Text size:

  • Small
  • Normal
  • Large

Greece on verge of general strike

A general strike in Greece is imminent after parliament approves a bill on the reform of the private-sector pension system, raising the retirement age from 60 to 65.

A general strike in Greece is imminent after deputies approved a bill on the reform of the private-sector pension system, voting to raise the retirement age from 60 to 65. Socialist deputies and two independents late yesterday backed the measure, considered a key plank of the government's programme adopted in May to pull the country out of its financial crisis. The move was opposed by right-wing and far-left parties, including the communists. The new measure also requires 40 years of payments into the pension fund instead of 37 years previously. After yesterday's vote in principle, the bill was to be debated article by article before a second vote on the entire package late today, parliament's speaker Philippos Petsalnikos said. The prime minister George Papandreou stressed the importance of the measure, arguing it was vital for the viability of the current pensions system and to ensuring its future. A second bill proposing the same retirement age for public sector workers has been scheduled for a parliamentary vote next week, finance minister George Papaconstantinou told a parliamentary committee earlier yesterday. Both public and private-sector unions have denounced the plans, and have called a general strike and protests for today. Dozens of flights through Greece will be disrupted by the strike that will also paralyse other forms of transport and public services, officials said. Greece's main flight operators Olympic Air and Aegean will ground 34 flights and reschedule another 45, including to several international destinations, the companies said. A four-hour work stoppage from 7am GMT by air traffic controllers will also affect other carriers. "Nothing will fly during that four-hour period," a spokeswoman at Athens International Airport said. Ports will be closed, trains will be halted and urban transport in Athens will come to a standstill from the labour mobilisation which will also shut down banks, post offices and public services. Hospitals will operate solely for emergencies and no news broadcasts will be made as journalists have joined the action. The strike is the sixth this year against a broad austerity policy imposed by the Socialist government as it struggles to deal with a debt crisis that pushed the country to the brink of insolvency in May. The pensions reform was one of the measures required by the eurozone countries and the International Monetary Fund in return for the 110-billion-euro rescue package for Greece that was agreed in May. * AFP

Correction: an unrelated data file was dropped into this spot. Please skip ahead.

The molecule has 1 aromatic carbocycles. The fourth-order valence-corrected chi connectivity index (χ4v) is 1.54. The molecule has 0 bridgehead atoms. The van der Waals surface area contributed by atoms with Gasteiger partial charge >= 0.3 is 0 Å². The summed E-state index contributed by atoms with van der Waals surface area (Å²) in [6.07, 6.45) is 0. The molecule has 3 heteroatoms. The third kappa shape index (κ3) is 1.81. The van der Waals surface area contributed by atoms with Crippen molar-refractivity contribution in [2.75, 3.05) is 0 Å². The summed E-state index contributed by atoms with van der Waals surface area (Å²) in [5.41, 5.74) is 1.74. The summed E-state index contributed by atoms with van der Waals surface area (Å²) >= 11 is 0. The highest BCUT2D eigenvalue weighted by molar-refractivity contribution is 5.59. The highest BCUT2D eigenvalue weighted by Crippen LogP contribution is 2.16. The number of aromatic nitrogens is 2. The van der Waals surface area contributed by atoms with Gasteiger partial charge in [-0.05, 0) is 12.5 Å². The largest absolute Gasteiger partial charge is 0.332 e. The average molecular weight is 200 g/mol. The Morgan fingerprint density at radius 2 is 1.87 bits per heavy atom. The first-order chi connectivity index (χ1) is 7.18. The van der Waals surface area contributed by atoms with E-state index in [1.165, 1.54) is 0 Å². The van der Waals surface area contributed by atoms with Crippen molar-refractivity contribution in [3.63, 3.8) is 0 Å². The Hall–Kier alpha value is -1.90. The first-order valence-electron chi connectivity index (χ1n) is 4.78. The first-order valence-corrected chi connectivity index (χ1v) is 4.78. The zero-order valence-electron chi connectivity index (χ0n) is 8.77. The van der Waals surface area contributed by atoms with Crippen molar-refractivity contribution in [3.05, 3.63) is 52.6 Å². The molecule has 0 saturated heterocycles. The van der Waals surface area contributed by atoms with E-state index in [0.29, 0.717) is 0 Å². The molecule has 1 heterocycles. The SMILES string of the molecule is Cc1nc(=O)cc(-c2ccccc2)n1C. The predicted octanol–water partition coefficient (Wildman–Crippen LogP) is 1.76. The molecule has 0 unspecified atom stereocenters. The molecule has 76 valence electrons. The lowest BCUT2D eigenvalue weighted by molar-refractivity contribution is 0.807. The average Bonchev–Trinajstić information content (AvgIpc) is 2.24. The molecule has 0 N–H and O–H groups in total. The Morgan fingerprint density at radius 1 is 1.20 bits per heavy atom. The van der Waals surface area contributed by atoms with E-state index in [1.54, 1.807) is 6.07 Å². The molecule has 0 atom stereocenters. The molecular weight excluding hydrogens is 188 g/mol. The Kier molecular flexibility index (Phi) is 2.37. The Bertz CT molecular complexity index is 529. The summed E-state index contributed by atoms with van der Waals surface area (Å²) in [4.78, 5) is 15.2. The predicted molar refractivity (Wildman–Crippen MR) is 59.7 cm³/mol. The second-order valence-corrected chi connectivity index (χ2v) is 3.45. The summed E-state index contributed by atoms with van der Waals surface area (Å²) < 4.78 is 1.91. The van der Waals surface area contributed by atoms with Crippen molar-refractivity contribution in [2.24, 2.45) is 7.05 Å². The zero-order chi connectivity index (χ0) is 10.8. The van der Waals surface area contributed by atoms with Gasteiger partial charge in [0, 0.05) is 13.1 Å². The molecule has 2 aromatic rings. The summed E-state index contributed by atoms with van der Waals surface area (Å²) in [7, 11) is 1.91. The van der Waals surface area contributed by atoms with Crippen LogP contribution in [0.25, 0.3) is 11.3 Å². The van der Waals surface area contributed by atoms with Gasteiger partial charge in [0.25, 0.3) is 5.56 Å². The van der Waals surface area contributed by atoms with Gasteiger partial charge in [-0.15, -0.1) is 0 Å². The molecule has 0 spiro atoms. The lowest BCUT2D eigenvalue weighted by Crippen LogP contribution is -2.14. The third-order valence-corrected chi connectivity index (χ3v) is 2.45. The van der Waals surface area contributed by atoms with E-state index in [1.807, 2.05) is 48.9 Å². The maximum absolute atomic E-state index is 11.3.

Back to the top

More articles

Editor's Picks

 Iranian President Hassan Rouhani greets supporters after his arrival in Zahedan, the regional capital of Sistan and Baluchestan province on Tuesday, April 15, 2014. During Mr Rouhani's two-day visit, he will tour several other cities and hold meetings with local scholars and entrepreneurs. Maryam Rahmanian for The National

On the road with Hassan Rouhani

Iran's president is touring some of Iran's most underdeveloped provinces. Foreign correspondent Yeganeh Salehi is traveling with him.

 The Doha-based Youssef Al Qaradawi speaks to the crowd as he leads Friday prayers in Tahrir Square in Cairo, Egypt in February, 2011. The outspoken pro-Muslim Brotherhood imam has been critical of the UAE’s policies toward Islamist groups, adding to friction between Qatar and other GCC states. Khalil Hamra / AP Photo

Brotherhood imam skips Doha sermon, but more needed for GCC to reconcile

That Youssef Al Qaradawi did not speak raises hopes that the spat involving Qatar and the UAE, Saudi Arabia and Bahrain might be slowly moving towards a resolution.

 Twitter photo of  Abdel Fattah El Sisi on the campaign trail on March 30. Photo courtesy-Twitter/@SisiCampaign

El Sisi rides a bicycle, kicks off social media storm

The photos and video created a huge buzz across social media networks, possibly a marker of a new era for Egypt.

 An Afghan election commission worker carries a ballot box at a vote counting centre in Jalalabad on April 6. A roadside bomb hit a truck carrying full ballot boxes in northern Afghanistan, killing three people a day after the country voted for a successor to President Hamid Karzai. Eight boxes of votes were destroyed in the blast, which came as the three leading candidates voiced concerns about possible fraud. Noorullah Shirzada / AFP Photo

Two pressing questions for Afghanistan’s future president

Once in office, the next Afghan president must move fast to address important questions that will decide the immediate future of the country.

 Friday is UN Mine Awareness Day and Omer Hassan, who does demining work in Iraqi Kurdistan, is doing all he can to teach people about the dangers posed by landmines. Louise Redvers for The National

A landmine nearly ended Omer’s life but he now works to end the threat of mines in Iraq

Omer Hassan does demining work in Iraqi Kurdistan and only has to show people his mangled leg to underscore the danger of mines. With the world marking UN Mine Awareness Day on Friday, his work is as important as ever as Iraq is one of the most mine-affected countries in the world.

 Supporters of Turkey's ruling AKP cheer as they follow the election's results in front of the party's headquarters in Ankara on March 30. Adem Altan/ AFP Photo

Erdogan critic fears retaliation if he returns to Turkey

Emre Uslu is a staunch critic of Turkey's Prime Minister Recep Tayyip Erdogan. Now, with a mass crackdown on opposition expected, he is unsure when he can return home.


To add your event to The National listings, click here

Get the most from The National